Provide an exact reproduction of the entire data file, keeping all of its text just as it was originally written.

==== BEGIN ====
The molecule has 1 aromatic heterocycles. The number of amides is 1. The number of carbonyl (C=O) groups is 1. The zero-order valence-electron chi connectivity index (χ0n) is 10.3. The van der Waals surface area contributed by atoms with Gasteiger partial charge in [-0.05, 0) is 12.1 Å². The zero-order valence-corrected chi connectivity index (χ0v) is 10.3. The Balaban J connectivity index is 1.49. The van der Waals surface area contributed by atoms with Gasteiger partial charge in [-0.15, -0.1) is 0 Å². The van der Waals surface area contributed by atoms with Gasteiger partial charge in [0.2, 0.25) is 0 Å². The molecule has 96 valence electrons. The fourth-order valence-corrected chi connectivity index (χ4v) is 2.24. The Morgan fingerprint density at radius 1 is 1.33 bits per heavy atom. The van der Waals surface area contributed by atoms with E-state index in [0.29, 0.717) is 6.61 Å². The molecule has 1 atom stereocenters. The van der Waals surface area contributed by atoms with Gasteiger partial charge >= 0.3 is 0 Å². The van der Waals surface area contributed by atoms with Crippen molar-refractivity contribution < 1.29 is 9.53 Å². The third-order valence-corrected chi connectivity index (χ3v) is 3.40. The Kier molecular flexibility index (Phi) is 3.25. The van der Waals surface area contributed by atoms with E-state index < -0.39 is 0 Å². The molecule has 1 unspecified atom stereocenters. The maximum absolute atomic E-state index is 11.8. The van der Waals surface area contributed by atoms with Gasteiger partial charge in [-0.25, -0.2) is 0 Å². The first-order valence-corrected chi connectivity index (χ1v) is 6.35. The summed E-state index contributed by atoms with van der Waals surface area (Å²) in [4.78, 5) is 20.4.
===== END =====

The molecule has 1 aromatic heterocycles. The number of amides is 1. The number of carbonyl (C=O) groups is 1. The zero-order valence-electron chi connectivity index (χ0n) is 10.3. The van der Waals surface area contributed by atoms with Gasteiger partial charge in [-0.05, 0) is 12.1 Å². The zero-order valence-corrected chi connectivity index (χ0v) is 10.3. The Balaban J connectivity index is 1.49. The van der Waals surface area contributed by atoms with Gasteiger partial charge in [-0.15, -0.1) is 0 Å². The van der Waals surface area contributed by atoms with Gasteiger partial charge in [0.2, 0.25) is 0 Å². The molecule has 96 valence electrons. The fourth-order valence-corrected chi connectivity index (χ4v) is 2.24. The Morgan fingerprint density at radius 1 is 1.33 bits per heavy atom. The van der Waals surface area contributed by atoms with E-state index in [0.29, 0.717) is 6.61 Å². The molecule has 1 atom stereocenters. The van der Waals surface area contributed by atoms with Gasteiger partial charge >= 0.3 is 0 Å². The van der Waals surface area contributed by atoms with Crippen molar-refractivity contribution < 1.29 is 9.53 Å². The third-order valence-corrected chi connectivity index (χ3v) is 3.40. The Kier molecular flexibility index (Phi) is 3.25. The van der Waals surface area contributed by atoms with E-state index < -0.39 is 0 Å². The molecule has 1 unspecified atom stereocenters. The maximum absolute atomic E-state index is 11.8. The van der Waals surface area contributed by atoms with Gasteiger partial charge in [-0.25, -0.2) is 0 Å². The first-order valence-corrected chi connectivity index (χ1v) is 6.35. The summed E-state index contributed by atoms with van der Waals surface area (Å²) in [4.78, 5) is 20.4.